About the most impressive (more depressive, really) "sacrifical sound effect" I've ever created is the short "ZZZZT" sound of something shorting out :(


Posted: 1/12/2009 7:55:50 PM

From: Escondido, CA

Joined: 2/6/2008

Regarding radiation resistance ...

Impedance (of any sort) = Z = R +/- jX

For RF, the R has both a pure copper resistance part, R0 (Ohmic resistance) and radiation resistance, Rr. The reactive part (X) can be either capacitive (-jX) or inductive (+jX).

There's an efficiency factor, K, that relates the Ohmic and radiation resistance factors:

K = Rr/(Rr + R0)

RF designers (of transmitters, at least) try to make R0 as small as possible because any energy delivered there just gets wasted as heat.

Rr is set by the antenna design and installation and is defined as V/I at the feed point (where the wire connects to the antenna), minus the losses.

This information was obtained from the book "Secrets of RF Circuit Design", by Joseph J. Carr, TAB books 1991. ISBN 0-8306-8710-0

The reactive part is most certainly all capacitive from the antenna outward. Of course this part is frequency dependent, so the it has a slightly different effect for different notes.

The radiation resistance part is not frequency dependent, so its effect would be constant for all notes.

It would seem that the thereminist can alter either the capacitance or radiation resistance part. Dare I say "stop, you're both right"? :)


Posted: 1/12/2009 8:23:15 PM

From: Cincinnati, OH

Joined: 1/1/2009

The foot shuffling part was actually a lame (!) joke, though in the throws of a toxic mix of testosterone and a can of Foster's Lager, I did think about it the night before. Happily reason prevailed...the Etherwave lives yet.

Thanks for the eletronic lessons in the replies. It is interesting to know the whys and wherefores.

Posted: 1/13/2009 3:19:22 AM

From: Colmar, France

Joined: 12/31/2007

Don is absolutely right: The pure capacitive theory and the common radiation theory are equivalent, since the capacitive factor is the most important component of the much more complex vector.

Each antenna is intended to be a resonant circuit, be it alone, be it in conjunction with other circuit elements. But they are used, adjusted, calculated and optimized in different manners, following the needs:

- a transmitter antenna shall radiate most of the fed energy and acts (in conjunction with its loading circuitry) as an impedance transformer between the transmitter output stage and the free field.

- a receiver antenna is intended to capture most energy (of the desired frequency) and to feed it into the input stage of the receiver. So it acts ideally as a band pass filter and in conjunction with its circuitry as an impedance transformer between the free field and the receivers input amplifier stage.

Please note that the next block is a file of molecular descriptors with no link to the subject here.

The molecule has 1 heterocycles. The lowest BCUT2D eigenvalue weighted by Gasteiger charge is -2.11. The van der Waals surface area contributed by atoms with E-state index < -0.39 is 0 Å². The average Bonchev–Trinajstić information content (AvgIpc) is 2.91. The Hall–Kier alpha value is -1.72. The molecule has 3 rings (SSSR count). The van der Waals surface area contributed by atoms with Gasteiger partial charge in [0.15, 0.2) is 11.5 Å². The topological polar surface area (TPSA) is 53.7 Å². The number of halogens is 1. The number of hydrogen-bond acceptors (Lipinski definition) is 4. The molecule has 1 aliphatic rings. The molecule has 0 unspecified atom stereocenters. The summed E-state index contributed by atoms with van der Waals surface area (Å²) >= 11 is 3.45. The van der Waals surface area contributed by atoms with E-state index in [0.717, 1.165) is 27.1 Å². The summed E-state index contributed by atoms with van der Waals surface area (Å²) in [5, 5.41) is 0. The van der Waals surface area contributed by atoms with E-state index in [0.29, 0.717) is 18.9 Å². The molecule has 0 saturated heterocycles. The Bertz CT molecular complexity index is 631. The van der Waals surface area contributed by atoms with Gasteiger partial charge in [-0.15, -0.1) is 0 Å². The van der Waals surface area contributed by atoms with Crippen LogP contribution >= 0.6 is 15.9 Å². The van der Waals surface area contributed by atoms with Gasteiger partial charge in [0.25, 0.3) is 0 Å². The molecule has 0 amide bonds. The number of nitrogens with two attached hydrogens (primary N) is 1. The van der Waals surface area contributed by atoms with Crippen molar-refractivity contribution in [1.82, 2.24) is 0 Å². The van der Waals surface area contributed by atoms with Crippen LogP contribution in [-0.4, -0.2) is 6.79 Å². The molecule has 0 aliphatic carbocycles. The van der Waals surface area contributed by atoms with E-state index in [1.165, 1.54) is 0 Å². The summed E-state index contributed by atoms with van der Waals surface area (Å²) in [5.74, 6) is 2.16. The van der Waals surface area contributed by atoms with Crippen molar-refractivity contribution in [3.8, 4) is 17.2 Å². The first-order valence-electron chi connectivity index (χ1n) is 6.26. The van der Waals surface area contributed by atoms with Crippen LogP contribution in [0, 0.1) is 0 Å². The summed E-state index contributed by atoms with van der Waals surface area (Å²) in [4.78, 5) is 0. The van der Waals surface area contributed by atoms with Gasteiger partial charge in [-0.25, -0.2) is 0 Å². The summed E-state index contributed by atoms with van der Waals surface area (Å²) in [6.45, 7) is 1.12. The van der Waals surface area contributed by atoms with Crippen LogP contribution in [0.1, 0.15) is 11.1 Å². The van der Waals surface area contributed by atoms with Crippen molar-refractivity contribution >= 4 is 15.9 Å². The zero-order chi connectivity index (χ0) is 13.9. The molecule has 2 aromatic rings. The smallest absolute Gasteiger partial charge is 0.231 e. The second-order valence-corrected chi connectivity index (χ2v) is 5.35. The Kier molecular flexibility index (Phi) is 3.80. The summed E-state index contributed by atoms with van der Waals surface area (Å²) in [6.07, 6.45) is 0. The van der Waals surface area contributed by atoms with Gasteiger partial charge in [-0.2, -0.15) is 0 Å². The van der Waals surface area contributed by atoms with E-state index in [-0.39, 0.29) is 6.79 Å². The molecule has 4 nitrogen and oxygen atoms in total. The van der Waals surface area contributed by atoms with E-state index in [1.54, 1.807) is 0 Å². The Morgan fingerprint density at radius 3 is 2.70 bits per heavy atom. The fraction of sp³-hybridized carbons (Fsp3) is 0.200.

While the antenna matching to the free field is in both cases above more or less static and there are buffer and amplifier stages in order to decouple the circuitry from backwards effects of the free field, a theremin antenna is part of an oscillators frequency determining circuit. The intention of the theremin designer is now to get a circuitry which shows a well defined reaction on changes in the free field. These changes may have resistive, capacitive and inductive character.

As long as the oscillator is working with a LC tank circuit, the resistive component is not frequency determining and has not to be taken into account. It has still to be verified if there is an influence of it on relaxation or Wien bridge oscillators, but I suppose that these values >10GOhm will have no important impact in reality.

So let us have a look on the imaginary component, either capacitive or inductive: As long as the oscillators frequency goes down when approaching the antenna it can easily be proven that the capacitive component prevails over the inductive component. The antenna sees multiple capacitances besides the static capacitance which is part of the LC tank circuit:
- a static and not varying capacitance Cc vs. the theremins circuitry (by design)
- a static and only varying capacitance when the theremin is moved Ce vs. the environment
- a slightly variable and much smaller capacitance Cb vs. the players body
- a mostly variable and a little more important capacitance Ch vs. the players hand

Cb and Ch are thus in parallel but in series with the capacitance Cp between the players body and ground. The resulting capacitance is in parallel with Ce and Cc.

So the behavior of the oscillator when Ch (inverse proportional to the distance between hand and antenna) changes depends on the amount of capacity change in relationship to the other capacities and the tank circuit.

One may also raise or lower the impact on the oscillator by adding components in series with the antenna, i.e. a loading coil which makes small capacitance changes at higher frequencies more important (compressed field at bigger hand-antenna distances) and big capacitance changes at lower frequencies less important (stretched field at smaller distances).

This is my actual working model. I'll need some time (months?) to set up the equations and there will not be enough space here for them, but I promise that they will explain among others the "stretched field when playing with wet feet on the green" effect as also the behavior of the "Lev's antenna".
Posted: 1/13/2009 7:33:46 AM

From: Croxley Green, Hertfordshire, UK

Joined: 10/5/2005

My interest in this is in finding a simple metaphor that non-electricians can grasp, but that doesn't make the electricians cringe too much.

So here's one attempt (ignoring coupling effects near zero beat and assuming linearity)...

Consider a jug mostly full of water. This corresponds to the pitch field. The top of the water corresponds to the lowest note, the bottom of the jug to the highest note. Notes are spaced relative to these two points. So a particular note is, say, two thirds of the way down the water. To play that note requires you to reach into the jug, which causes the water level to rise, so the note is always two thirds of the way down, but where that is exactly depends on the mass of your arm - a thick arm (corresponding to an object that can accept a lot of charge) causes the water to rise more, spreading the notes out, and a thin arm alters the water level less.